by Google Chrome Blog
As a student growing up in France, I was always looking for ways to improve my English, often with a heavy French-to-English dictionary in tow. Since then, technology has opened up a wide world of new educational opportunities, from simple searches to Google Translate (and our backpacks have gotten a lot lighter). But it can be hard to find time and the means to practice a new language. So when the Web Speech API made it possible to speak to our phones, tablets and computers, I got curious about whether this technology could help people learn a language more easily.

That’s the idea behind Spell Up, a new word game and Chrome Experiment that helps you improve your English using your voice—and a modern browser, of course. It’s like a virtual spelling bee, with a twist.
We worked with game designers and teachers to make Spell Up both fun and educational. The goal of the game is to correctly spell the words you hear and stack them to build the highest word tower you can—letter by letter, word by word. The higher the tower gets, the more difficult the word challenges: You’ll be asked to pronounce words correctly, solve word jumbles and guess mystery words. You can earn bonuses and coins to level up faster.

We worked with game designers and teachers to make Spell Up both fun and educational, and we encourage teachers to try it in the classroom.

Spell Up works best in Chrome on your computer and on Android phones and tablets. (It also works on iPhones and iPads, but you’ll need to type rather than talk.) Whether you’re just learning English or you’re already a pro, check it out! And if you’re a teacher, we encourage you to try it out in your classroom.

Posted by Xavier Barrade, Creative Lead and Polyglot, Creative Lab London

13 Feb 06:48

Notes from the Field: Elemental Mercury Spill in School Bus and Residence — North Carolina, 2013

28 Jan 01:41


Stay warm, little flappers, and find lots of plant eggs!
21 Oct 20:16

Introducing Smart Medicine

by PHB
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01 Jul 18:52

Indy’s First Bike Box

by Curt Ailes
73rd Street Bike Box (image credit: Curt Ailes)

73rd Street Bike Box (image credit: Curt Ailes)

North Side drivers who use 73rd Street have undoubtedly seen these new pavement markings and wondered, “What are they and what am I suppose to do?” These new striping patterns are Indianapolis’ first Bike Boxes. What are bike boxes? According to the DPW’s Bike Boxes website (they actually created a dedicated site to talk about these),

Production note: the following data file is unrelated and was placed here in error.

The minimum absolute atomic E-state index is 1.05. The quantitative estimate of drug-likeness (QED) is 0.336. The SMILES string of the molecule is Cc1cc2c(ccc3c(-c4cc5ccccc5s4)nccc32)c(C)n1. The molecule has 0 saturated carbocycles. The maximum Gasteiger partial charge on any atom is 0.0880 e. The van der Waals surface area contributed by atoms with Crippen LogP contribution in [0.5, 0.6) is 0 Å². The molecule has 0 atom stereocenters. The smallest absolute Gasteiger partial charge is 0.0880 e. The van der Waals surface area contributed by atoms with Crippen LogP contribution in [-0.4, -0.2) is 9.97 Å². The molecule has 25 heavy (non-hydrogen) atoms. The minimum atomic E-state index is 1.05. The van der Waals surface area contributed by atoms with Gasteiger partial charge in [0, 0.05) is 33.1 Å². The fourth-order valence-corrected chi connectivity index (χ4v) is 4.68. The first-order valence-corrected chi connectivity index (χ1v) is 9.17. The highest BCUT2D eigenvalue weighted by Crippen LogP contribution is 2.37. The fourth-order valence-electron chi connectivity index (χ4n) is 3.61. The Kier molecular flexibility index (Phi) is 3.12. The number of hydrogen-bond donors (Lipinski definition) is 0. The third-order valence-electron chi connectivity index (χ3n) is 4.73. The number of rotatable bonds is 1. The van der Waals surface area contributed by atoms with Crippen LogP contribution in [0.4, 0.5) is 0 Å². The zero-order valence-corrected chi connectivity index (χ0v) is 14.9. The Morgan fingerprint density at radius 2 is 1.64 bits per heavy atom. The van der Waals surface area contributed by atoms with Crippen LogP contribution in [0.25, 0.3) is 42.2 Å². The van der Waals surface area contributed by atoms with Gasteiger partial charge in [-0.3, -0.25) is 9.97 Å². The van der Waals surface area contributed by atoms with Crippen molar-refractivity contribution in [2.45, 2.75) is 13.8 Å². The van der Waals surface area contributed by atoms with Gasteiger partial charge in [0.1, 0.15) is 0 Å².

“…by definition, a designated area at the head of a traffic lane at a signalized intersection that provides bicyclist with a safe and visible way to get turning bicyclist ahead of queuing traffic during the red signal phase. Bike boxes serve as an advanced stop bar and do not affect moving traffic.”

So, now that we know what they are and what they do, what can cyclists and motorists expect out there in the real world? First, the familiar sight of a bicycle should clue drivers off that the new striping is to aid cyclists. What they won’t be familiar with is the additional space at the head of the line where the bike is located.

73rd Street Bike Box (image credit: Curt Ailes)

73rd Street Bike Box (image credit: Curt Ailes)

The pictures I snapped, at the intersection of 73rd & Spring Mill Road, indicate just how the boxes work. The existing bike lane feeds into the box at the head of traffic, allowing cyclists to bypass stopped auto traffic at the signal and obtain a safe area to turn left or right onto Spring Mill. Spring Mill Road has also been outfitted with a number of sharrows (sorry, no bike lanes), so from a network perspective, the bike boxes serve a real function in giving cyclists some visibility on what is, for lack of better description, a high speed suburban style through-way.

73rd Street Bike Box (image credit: Curt Ailes)

73rd Street Bike Box (image credit: Curt Ailes)

Indeed, as I was taking these pictures during morning rush hour, cars zoomed by at uncomfortable speeds by pedestrian standards. This is compounded by the lack of sidewalks. I have to admit, when I first read about the locations I wondered, “Why here?” and after visiting to take the photos I can vouch, the need for safe facilities for cyclists seems real here. I only stopped at 73rd & Spring Mill for these photos, but similar layouts are also employed at 71st & Cross Key Drive and 71st & Lakeview, on the west side.

Will these new safety improvements boost cycling share in these areas? Time will tell. As I pointed out in yesterday’s post about the coming 71st Street Bike Ways, this corridor is highly suburban so there is a clear need for making the roads safer for cyclists.